Business finance: If you don’t plan to succeed, you plan to fail

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Obtaining business finance isn’t easy in today’s economic climate. But it’s a whole lot harder if you don’t do the right preparations beforehand to make your business appear a good risk. Here are some of the ways you can maximise your chances of getting the right decisions – and the right business finance in place.

Draft a brilliant business plan.

When you were applying for jobs, you needed a great CV to get ahead. Now you’re applying for business loans, you need a great business plan. Not all lenders consider this a prerequisite, but a good business plan shows you’re on top of your future and your industry. You’ll need to demonstrate that you understand your sector in depth and appreciate what your business can reasonably achieve in the short, medium and longer term. It’s also important that you highlight what sets you apart from the competition and make clear what you’ll do with the business finance you’re seeking – is it to power growth, purchase a major asset or simply deal with a short-time turnover gap? If you’re not entirely certain what you need (or indeed why), try meeting an adviser beforehand, so you can make a clear and confident proposal.

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Keep on top of your paperwork.

But the business plan isn’t the only piece of paperwork. Your lender will probably require detailed income and expenditure projections before providing business finance and may also ask for tax returns, bank statements (both personal and business) and certificates of ownership for any assets against which you wish to borrow. Make sure you have everything on hand and in good order – if you appear uncertain at this stage, you can be certain lenders won’t be rushing to provide your business finance.

Check your credit rating.

Another useful piece of preparation is to check your credit score, as this indicates the likelihood of reaching an agreement. A high score (of around 700 or more) will probably lead to a more advantageous interest rate; a very low score will probably preclude any offers at any rate. To see your score, simply request a copy of your credit report and check it carefully for any errors – for example, a bill you paid on time but which is listed as late. If your score is lower than 700, take whatever steps you can to improve it before commencing the hunt for business finance. Also, be aware that the percentage of available credit you are using significantly affects your score, so try to keep below half your credit limit at all times.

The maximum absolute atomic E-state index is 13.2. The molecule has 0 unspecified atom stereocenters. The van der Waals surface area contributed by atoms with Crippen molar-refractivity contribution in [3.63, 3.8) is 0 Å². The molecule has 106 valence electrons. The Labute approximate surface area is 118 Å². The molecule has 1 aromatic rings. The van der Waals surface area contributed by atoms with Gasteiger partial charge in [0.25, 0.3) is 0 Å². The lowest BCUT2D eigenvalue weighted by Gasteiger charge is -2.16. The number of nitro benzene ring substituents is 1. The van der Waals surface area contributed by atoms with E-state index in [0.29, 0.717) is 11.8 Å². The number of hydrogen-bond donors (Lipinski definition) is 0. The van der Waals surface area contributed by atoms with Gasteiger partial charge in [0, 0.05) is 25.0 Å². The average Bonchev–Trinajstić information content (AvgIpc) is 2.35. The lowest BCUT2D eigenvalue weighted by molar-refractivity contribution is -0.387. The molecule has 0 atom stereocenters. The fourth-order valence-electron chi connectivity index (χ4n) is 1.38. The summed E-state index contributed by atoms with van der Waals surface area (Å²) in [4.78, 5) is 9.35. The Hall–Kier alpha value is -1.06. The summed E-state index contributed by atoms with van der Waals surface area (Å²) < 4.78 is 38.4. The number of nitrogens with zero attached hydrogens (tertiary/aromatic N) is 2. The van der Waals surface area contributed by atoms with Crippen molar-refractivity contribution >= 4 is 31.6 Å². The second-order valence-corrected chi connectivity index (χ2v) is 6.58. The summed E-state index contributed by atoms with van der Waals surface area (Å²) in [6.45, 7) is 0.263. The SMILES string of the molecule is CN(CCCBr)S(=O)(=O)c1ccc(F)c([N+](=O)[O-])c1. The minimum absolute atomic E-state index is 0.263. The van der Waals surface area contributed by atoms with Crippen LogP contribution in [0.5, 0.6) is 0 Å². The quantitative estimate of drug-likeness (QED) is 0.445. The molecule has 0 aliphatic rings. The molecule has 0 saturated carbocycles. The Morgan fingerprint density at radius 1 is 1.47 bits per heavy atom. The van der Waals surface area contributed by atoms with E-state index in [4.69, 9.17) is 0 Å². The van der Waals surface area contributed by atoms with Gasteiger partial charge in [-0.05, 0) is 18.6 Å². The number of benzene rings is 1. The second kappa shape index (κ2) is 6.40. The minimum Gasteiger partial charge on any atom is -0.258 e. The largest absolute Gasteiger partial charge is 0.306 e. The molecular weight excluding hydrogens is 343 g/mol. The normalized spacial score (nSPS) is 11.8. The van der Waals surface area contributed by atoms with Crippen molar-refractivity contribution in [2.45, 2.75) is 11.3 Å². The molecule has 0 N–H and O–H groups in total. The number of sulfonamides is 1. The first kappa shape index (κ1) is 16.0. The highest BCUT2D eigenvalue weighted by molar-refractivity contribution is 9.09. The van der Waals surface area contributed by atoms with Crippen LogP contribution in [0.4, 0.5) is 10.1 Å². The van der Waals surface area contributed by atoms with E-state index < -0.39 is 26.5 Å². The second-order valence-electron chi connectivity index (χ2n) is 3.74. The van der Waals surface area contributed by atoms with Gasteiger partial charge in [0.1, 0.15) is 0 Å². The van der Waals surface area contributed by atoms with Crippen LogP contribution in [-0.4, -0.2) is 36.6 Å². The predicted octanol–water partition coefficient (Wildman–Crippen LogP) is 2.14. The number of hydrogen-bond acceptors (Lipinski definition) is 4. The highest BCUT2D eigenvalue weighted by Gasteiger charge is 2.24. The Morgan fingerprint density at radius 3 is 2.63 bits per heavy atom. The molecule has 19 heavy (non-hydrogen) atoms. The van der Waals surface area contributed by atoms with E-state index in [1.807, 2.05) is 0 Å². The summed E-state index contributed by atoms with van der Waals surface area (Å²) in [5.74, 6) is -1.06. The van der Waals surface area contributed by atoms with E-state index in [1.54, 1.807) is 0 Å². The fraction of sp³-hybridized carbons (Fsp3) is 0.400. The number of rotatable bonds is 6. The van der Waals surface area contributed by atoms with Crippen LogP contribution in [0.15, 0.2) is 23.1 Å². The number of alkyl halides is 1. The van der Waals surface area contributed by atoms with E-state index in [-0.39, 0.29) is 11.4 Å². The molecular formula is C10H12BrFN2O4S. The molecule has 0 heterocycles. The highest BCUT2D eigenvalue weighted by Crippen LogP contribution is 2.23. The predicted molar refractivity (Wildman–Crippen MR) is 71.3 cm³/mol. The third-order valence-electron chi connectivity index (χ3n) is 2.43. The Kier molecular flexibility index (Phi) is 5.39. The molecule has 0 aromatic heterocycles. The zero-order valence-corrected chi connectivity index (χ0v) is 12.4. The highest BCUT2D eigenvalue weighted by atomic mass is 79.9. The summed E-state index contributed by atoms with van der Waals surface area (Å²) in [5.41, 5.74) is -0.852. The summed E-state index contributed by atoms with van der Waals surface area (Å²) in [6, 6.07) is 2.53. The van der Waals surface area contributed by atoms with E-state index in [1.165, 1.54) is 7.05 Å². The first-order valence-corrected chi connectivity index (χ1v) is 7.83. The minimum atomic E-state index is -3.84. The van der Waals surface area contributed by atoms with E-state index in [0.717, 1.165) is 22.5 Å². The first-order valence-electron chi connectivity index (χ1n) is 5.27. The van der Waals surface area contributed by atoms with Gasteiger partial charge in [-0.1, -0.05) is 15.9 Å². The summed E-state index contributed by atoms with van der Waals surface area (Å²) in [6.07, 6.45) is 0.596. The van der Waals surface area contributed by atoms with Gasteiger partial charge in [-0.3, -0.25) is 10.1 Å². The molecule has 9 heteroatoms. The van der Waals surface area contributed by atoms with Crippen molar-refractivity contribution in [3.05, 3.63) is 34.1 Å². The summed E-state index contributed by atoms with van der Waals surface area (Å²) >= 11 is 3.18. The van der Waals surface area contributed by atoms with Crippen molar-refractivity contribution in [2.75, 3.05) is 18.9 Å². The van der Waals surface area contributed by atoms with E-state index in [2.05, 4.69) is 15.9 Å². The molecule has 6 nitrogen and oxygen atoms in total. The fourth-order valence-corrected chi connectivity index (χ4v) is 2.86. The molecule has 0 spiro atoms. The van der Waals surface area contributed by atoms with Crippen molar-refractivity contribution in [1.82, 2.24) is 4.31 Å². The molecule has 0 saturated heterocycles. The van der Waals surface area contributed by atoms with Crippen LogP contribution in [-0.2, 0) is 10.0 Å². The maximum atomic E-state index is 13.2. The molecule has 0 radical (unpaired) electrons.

There is life beyond banks.

However, this isn’t the only piece of research you should be doing. It’s also important to compare rates and fees before making any commitments. These can fluctuate enormously between lenders and between different business finance options, and particularly between secured and unsecured lending. In general, banks ramp up interest rates for short-term loans of a year or less, whilst offering more realistic rates for longer-term financing.

Finally, don’t bank on using a bank. In many cases, banks will offer the best interest rates, but their application process can be labyrinthine and it can literally take months before the money is in your hands. So if you have cash flow problems, an emergency business loan – which can be with you in under 24 hours – could be the perfect solution, whilst invoice factoring and discounting can smooth out any ripples going forward.

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Carl D. Faulds, Managing Director of Cashsolv, a Portland business support & advice service. Carl is a business recovery specialist focusing on how to make business finance work for you. He pursues an ethos of working with distressed businesses to help them overcome their financial problems. As Managing Director of Cashsolv, he offers advice and support as well as identifying possible underlying problems that can be addressed to ensure a positive future for your business. Carl was former president of the Insolvency Practitioners Association, and makes regular appearances on BBC documentaries related to business recovery. You can follow Carl on LinkedIn.

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